Although Google hasn’t officially confirmed anything yet, many SEOs and webmasters have reported some serious changes in the SERPs today – too much movement to be dismissed as day-to-day fluctuations. This shouldn’t come as much of a surprise for most SEOs, since just last month, Google’s John Mueller said that we can expect to see Penguin 3.0 roll out before the end of the year. Although it’s been over a year since the last Penguin update, Google has refined the algorithm and expects to refresh Penguin more regularly. This is great news for sites trying to recover, since most Penguin victims needed to wait a year or more to restore their search engine rankings.
Hope for the Best and Prepare for the Worst
It’s important to remember that this is not just another refresh – this is a major update that will most likely impact a high percentage of search queries (please see update below). Google has incorporated additional signals, so sites with spammy links that were fortunate enough to slip under the radar in previous updates, may not be so lucky this time around. I would recommend keeping a close eye on your backlink profile and either manually remove or disavow any suspicious links that look like they might harm your rankings. Also keep in mind that competing sites that were hit by previous Penguin updates may regain their rankings, which could potentially lower your search visibility. The gains and losses aren’t necessarily a direct result of your site.
Beware of Negative SEO
Also keep in mind that updates like Penguin have also made sites more vulnerable to negative SEO practices. Google even changed their stance on the efficacy negative SEO. Back in 2003, Google changed a page on their site from saying “there is nothing a competitor can do to harm your ranking” to there is ALMOST nothing a competitor can do to harm your rankings.” Keep in mind; this was in 2003, when spammy link tactics actually helped improve rankings. Nearly a decade before Penguin was initially rolled out. Whether or not negative SEO is a real threat has been heavily debated over the years. Although plenty of people claim that it’s possible to harm someone’s rankings by sending a ton of spammy, low quality backlinks to their site, we still haven’t seen any real evidence that it actually works. However, given the competitive nature of SEO and online marketing, it’s something to look out for.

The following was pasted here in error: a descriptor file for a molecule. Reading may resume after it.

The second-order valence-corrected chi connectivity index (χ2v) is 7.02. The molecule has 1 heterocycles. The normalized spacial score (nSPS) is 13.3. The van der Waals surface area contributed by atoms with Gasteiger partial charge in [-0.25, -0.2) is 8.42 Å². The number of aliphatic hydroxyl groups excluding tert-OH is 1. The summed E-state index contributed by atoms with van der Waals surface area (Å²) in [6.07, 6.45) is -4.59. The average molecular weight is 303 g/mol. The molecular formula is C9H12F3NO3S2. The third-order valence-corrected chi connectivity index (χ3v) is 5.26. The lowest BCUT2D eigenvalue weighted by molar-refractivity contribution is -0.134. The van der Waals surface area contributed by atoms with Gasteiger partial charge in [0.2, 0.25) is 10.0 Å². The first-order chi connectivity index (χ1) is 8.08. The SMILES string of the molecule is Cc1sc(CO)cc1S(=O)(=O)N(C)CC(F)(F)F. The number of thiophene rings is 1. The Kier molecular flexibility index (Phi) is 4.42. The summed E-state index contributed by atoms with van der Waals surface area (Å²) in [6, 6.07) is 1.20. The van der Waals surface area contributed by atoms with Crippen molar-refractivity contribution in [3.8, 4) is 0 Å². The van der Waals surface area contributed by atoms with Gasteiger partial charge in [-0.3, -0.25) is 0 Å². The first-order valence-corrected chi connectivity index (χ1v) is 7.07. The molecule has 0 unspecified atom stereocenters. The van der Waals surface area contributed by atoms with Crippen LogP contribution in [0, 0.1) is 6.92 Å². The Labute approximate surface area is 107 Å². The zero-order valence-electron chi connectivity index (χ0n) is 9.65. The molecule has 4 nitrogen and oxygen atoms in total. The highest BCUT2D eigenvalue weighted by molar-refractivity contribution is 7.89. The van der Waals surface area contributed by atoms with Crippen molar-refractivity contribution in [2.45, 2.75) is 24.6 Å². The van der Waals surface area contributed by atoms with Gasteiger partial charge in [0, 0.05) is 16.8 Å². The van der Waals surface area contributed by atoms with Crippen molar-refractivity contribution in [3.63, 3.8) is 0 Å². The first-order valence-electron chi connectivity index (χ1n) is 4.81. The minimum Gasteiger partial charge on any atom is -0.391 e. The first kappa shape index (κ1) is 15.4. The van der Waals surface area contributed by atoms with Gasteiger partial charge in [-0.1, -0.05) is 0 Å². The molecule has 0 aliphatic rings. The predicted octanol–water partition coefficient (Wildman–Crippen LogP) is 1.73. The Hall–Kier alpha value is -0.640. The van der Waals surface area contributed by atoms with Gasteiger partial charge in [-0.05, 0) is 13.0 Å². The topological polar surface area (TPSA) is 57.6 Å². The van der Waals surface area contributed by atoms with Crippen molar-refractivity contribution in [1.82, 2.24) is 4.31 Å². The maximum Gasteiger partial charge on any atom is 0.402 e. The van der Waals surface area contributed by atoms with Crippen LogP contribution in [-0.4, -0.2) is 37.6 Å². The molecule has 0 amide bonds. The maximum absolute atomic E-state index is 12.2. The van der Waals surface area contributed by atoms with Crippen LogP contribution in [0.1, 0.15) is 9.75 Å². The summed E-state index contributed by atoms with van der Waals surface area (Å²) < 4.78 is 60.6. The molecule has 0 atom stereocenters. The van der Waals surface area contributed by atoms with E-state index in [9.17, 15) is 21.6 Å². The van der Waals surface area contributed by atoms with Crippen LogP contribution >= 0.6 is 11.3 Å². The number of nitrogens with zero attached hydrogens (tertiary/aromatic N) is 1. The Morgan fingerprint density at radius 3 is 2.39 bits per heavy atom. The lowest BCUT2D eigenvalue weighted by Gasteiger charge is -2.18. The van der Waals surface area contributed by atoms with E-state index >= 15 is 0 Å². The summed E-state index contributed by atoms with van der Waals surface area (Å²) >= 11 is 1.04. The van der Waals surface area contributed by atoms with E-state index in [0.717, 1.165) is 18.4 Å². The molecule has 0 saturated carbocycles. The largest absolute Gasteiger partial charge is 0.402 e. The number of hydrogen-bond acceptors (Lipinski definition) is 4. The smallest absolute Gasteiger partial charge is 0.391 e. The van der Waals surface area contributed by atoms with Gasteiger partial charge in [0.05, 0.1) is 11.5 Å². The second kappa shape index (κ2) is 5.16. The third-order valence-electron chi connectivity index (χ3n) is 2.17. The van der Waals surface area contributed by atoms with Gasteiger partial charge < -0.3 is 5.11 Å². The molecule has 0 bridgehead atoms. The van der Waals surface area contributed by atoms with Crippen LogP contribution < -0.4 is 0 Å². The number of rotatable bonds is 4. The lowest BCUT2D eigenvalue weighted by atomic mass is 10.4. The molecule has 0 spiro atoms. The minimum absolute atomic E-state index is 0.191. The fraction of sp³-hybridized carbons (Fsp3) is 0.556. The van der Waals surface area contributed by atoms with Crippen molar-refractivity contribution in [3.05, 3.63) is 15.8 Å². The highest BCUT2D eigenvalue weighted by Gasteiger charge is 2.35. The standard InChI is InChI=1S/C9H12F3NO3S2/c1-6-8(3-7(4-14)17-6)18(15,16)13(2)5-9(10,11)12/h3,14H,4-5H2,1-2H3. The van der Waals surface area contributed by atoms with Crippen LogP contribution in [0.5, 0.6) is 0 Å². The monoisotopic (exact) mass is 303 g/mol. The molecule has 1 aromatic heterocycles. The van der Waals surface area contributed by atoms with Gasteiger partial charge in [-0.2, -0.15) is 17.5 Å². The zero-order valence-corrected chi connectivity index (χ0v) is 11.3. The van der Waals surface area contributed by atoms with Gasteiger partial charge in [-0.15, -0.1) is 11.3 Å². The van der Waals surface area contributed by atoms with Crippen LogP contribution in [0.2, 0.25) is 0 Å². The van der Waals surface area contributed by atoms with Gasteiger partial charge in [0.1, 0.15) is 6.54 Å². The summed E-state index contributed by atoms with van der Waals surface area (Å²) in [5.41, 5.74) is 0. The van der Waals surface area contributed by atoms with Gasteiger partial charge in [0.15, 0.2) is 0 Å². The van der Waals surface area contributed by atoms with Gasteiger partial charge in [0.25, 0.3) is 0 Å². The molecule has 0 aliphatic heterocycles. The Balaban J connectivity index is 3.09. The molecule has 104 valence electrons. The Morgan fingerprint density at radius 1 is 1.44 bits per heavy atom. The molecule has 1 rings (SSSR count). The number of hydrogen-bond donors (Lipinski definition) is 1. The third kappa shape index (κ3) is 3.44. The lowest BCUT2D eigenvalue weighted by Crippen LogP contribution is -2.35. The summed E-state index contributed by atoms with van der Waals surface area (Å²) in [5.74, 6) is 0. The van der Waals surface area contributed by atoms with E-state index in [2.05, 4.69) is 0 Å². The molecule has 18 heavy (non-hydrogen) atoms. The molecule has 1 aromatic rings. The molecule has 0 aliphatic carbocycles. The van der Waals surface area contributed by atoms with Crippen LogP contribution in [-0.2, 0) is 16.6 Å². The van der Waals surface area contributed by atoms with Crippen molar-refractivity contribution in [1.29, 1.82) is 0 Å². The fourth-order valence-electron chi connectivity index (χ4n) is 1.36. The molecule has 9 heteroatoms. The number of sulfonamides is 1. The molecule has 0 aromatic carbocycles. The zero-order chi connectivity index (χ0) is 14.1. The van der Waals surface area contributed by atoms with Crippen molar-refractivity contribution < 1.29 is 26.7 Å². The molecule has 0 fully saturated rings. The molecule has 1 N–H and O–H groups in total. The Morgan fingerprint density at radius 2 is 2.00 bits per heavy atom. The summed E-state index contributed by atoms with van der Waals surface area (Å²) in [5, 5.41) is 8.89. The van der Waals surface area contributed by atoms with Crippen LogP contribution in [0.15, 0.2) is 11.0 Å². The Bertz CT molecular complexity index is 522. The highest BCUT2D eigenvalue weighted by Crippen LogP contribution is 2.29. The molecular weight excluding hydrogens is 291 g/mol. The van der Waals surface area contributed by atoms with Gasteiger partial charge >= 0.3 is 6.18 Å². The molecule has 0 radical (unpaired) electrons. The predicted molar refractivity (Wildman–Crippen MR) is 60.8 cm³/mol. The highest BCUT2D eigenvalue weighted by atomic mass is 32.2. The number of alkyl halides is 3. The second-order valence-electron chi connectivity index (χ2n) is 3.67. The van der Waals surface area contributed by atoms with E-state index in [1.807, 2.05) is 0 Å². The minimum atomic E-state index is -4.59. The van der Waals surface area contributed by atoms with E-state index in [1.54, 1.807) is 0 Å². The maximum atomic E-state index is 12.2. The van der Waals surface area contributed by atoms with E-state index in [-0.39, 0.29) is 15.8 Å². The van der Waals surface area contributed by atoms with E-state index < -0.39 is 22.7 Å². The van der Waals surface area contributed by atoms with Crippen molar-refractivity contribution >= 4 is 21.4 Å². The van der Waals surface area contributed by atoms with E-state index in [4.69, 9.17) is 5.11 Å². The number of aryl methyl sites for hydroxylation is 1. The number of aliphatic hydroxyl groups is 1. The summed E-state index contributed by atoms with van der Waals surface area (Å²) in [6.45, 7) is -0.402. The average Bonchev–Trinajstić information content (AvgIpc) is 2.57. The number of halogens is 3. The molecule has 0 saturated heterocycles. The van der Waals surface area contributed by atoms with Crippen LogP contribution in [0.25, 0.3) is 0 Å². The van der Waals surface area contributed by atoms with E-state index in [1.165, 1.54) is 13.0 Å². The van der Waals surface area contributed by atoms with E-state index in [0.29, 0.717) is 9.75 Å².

A Brief History of the Penguin Update
The Penguin update was first introduced in April of 2012. Penguin targeted site that were using manipulative linking tactics to artificially boost search engine rankings.
Here is a history of confirmed Penguin updates and the estimated impact they had on English search queries:
- Major – Penguin 1.0 released April 24, 2012, impacted approx. 3.1% of search queries
- Minor – May 26, 2012, impacted approx. 0.1% of search queries
- Minor – October 5, 2012 impacted approx. 0.3% of search queries
- Major – Penguin 2.0 released May 22, 2013 impacted approx. 2.3% of search queries
- Major – Penguin 2.1 released Oct. 4, 2013 impacted approx. 1% of search queries
**UPDATE: On Tuesday, October 21, Google’s Pierre Far confirmed that the changes we noticed were in fact due to Penguin. However, Far indicates that this was only a refresh – not the update many of us were waiting for. Far also noted that this refresh impacted an estimated 1 percent of search queries and since it’s a worldwide rollout, it could take several weeks to fully roll out.
Image Credit: Flickr User kbear65